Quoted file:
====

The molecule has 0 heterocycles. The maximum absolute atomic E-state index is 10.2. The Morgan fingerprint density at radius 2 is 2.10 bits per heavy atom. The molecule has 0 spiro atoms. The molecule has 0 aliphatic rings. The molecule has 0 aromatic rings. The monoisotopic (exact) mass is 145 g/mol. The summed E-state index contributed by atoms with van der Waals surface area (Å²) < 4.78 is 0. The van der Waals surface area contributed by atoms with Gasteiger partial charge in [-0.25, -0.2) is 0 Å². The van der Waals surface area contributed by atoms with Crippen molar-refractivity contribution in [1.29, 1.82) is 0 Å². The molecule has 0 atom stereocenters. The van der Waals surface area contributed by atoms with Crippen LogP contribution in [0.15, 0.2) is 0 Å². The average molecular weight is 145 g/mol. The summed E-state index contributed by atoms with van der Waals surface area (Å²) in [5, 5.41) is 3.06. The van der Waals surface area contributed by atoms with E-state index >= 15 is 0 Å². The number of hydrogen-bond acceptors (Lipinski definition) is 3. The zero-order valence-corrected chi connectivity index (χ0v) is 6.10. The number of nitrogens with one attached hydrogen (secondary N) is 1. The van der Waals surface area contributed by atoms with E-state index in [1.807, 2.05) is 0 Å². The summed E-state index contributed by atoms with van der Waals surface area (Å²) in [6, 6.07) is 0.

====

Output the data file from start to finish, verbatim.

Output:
The molecule has 0 heterocycles. The maximum absolute atomic E-state index is 10.2. The Morgan fingerprint density at radius 2 is 2.10 bits per heavy atom. The molecule has 0 spiro atoms. The molecule has 0 aliphatic rings. The molecule has 0 aromatic rings. The monoisotopic (exact) mass is 145 g/mol. The summed E-state index contributed by atoms with van der Waals surface area (Å²) < 4.78 is 0. The van der Waals surface area contributed by atoms with Gasteiger partial charge in [-0.25, -0.2) is 0 Å². The van der Waals surface area contributed by atoms with Crippen molar-refractivity contribution in [1.29, 1.82) is 0 Å². The molecule has 0 atom stereocenters. The van der Waals surface area contributed by atoms with Crippen LogP contribution in [0.15, 0.2) is 0 Å². The average molecular weight is 145 g/mol. The summed E-state index contributed by atoms with van der Waals surface area (Å²) in [5, 5.41) is 3.06. The van der Waals surface area contributed by atoms with E-state index >= 15 is 0 Å². The number of hydrogen-bond acceptors (Lipinski definition) is 3. The zero-order valence-corrected chi connectivity index (χ0v) is 6.10. The number of nitrogens with one attached hydrogen (secondary N) is 1. The van der Waals surface area contributed by atoms with E-state index in [1.807, 2.05) is 0 Å². The summed E-state index contributed by atoms with van der Waals surface area (Å²) in [6, 6.07) is 0.